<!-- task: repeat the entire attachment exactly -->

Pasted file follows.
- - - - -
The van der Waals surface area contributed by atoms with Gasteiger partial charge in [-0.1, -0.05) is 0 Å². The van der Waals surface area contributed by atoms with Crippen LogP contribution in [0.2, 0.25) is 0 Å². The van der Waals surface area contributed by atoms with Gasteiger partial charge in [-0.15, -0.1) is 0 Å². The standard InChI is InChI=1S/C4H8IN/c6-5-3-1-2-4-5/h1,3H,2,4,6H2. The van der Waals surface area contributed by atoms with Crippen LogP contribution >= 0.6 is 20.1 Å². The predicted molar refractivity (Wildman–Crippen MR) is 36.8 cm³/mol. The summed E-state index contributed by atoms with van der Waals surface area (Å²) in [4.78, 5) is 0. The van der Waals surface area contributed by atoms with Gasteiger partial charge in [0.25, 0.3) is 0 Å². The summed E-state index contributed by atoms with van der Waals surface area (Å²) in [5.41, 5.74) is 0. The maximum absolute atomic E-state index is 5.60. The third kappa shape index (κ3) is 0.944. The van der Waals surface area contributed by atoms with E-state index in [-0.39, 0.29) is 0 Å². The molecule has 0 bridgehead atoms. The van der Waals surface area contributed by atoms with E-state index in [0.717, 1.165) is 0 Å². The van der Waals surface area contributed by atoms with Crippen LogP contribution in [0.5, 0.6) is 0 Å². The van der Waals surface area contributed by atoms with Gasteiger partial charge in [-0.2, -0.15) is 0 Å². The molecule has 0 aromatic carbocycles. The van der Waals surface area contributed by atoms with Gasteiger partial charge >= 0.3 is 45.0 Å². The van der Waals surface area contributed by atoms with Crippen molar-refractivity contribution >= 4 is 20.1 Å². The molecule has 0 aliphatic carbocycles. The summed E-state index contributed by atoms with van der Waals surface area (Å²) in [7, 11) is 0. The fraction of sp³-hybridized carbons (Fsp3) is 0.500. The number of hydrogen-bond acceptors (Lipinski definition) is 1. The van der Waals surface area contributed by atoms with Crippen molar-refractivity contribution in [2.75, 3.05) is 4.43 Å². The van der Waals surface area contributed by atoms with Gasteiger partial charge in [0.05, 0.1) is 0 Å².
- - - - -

The van der Waals surface area contributed by atoms with Gasteiger partial charge in [-0.1, -0.05) is 0 Å². The van der Waals surface area contributed by atoms with Crippen LogP contribution in [0.2, 0.25) is 0 Å². The van der Waals surface area contributed by atoms with Gasteiger partial charge in [-0.15, -0.1) is 0 Å². The standard InChI is InChI=1S/C4H8IN/c6-5-3-1-2-4-5/h1,3H,2,4,6H2. The van der Waals surface area contributed by atoms with Crippen LogP contribution >= 0.6 is 20.1 Å². The predicted molar refractivity (Wildman–Crippen MR) is 36.8 cm³/mol. The summed E-state index contributed by atoms with van der Waals surface area (Å²) in [4.78, 5) is 0. The van der Waals surface area contributed by atoms with Gasteiger partial charge in [0.25, 0.3) is 0 Å². The summed E-state index contributed by atoms with van der Waals surface area (Å²) in [5.41, 5.74) is 0. The maximum absolute atomic E-state index is 5.60. The third kappa shape index (κ3) is 0.944. The van der Waals surface area contributed by atoms with E-state index in [-0.39, 0.29) is 0 Å². The molecule has 0 bridgehead atoms. The van der Waals surface area contributed by atoms with E-state index in [0.717, 1.165) is 0 Å². The van der Waals surface area contributed by atoms with Crippen LogP contribution in [0.5, 0.6) is 0 Å². The van der Waals surface area contributed by atoms with Gasteiger partial charge in [-0.2, -0.15) is 0 Å². The molecule has 0 aromatic carbocycles. The van der Waals surface area contributed by atoms with Gasteiger partial charge >= 0.3 is 45.0 Å². The van der Waals surface area contributed by atoms with Crippen molar-refractivity contribution >= 4 is 20.1 Å². The molecule has 0 aliphatic carbocycles. The summed E-state index contributed by atoms with van der Waals surface area (Å²) in [7, 11) is 0. The fraction of sp³-hybridized carbons (Fsp3) is 0.500. The number of hydrogen-bond acceptors (Lipinski definition) is 1. The van der Waals surface area contributed by atoms with Crippen molar-refractivity contribution in [2.75, 3.05) is 4.43 Å². The van der Waals surface area contributed by atoms with Gasteiger partial charge in [0.05, 0.1) is 0 Å².